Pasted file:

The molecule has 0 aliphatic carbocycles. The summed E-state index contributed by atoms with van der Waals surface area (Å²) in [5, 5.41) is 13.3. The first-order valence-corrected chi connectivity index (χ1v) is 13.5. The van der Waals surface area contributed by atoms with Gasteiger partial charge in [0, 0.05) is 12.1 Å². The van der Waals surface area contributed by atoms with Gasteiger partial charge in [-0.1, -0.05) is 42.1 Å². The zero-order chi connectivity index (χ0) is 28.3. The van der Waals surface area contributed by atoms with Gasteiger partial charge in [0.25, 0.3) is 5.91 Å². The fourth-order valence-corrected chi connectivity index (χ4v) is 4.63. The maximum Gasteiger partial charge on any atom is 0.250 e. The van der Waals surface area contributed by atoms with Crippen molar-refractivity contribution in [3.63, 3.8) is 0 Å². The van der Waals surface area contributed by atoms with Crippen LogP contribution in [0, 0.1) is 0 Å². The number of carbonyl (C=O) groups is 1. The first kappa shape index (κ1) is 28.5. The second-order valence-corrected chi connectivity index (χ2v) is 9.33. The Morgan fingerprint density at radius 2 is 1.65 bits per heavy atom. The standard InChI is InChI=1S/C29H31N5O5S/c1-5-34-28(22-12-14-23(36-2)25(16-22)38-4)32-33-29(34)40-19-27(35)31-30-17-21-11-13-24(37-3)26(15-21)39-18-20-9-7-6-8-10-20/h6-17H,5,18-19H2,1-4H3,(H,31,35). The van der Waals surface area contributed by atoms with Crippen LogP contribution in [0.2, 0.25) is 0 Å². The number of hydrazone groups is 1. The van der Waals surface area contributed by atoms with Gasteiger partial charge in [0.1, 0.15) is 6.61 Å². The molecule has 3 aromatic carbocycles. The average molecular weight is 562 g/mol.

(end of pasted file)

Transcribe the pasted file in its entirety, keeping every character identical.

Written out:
The molecule has 0 aliphatic carbocycles. The summed E-state index contributed by atoms with van der Waals surface area (Å²) in [5, 5.41) is 13.3. The first-order valence-corrected chi connectivity index (χ1v) is 13.5. The van der Waals surface area contributed by atoms with Gasteiger partial charge in [0, 0.05) is 12.1 Å². The van der Waals surface area contributed by atoms with Gasteiger partial charge in [-0.1, -0.05) is 42.1 Å². The zero-order chi connectivity index (χ0) is 28.3. The van der Waals surface area contributed by atoms with Gasteiger partial charge in [0.25, 0.3) is 5.91 Å². The fourth-order valence-corrected chi connectivity index (χ4v) is 4.63. The maximum Gasteiger partial charge on any atom is 0.250 e. The van der Waals surface area contributed by atoms with Crippen molar-refractivity contribution in [3.63, 3.8) is 0 Å². The van der Waals surface area contributed by atoms with Crippen LogP contribution in [0, 0.1) is 0 Å². The number of carbonyl (C=O) groups is 1. The first kappa shape index (κ1) is 28.5. The second-order valence-corrected chi connectivity index (χ2v) is 9.33. The Morgan fingerprint density at radius 2 is 1.65 bits per heavy atom. The standard InChI is InChI=1S/C29H31N5O5S/c1-5-34-28(22-12-14-23(36-2)25(16-22)38-4)32-33-29(34)40-19-27(35)31-30-17-21-11-13-24(37-3)26(15-21)39-18-20-9-7-6-8-10-20/h6-17H,5,18-19H2,1-4H3,(H,31,35). The van der Waals surface area contributed by atoms with Crippen LogP contribution in [0.2, 0.25) is 0 Å². The number of hydrazone groups is 1. The van der Waals surface area contributed by atoms with Gasteiger partial charge in [0.1, 0.15) is 6.61 Å². The molecule has 3 aromatic carbocycles. The average molecular weight is 562 g/mol.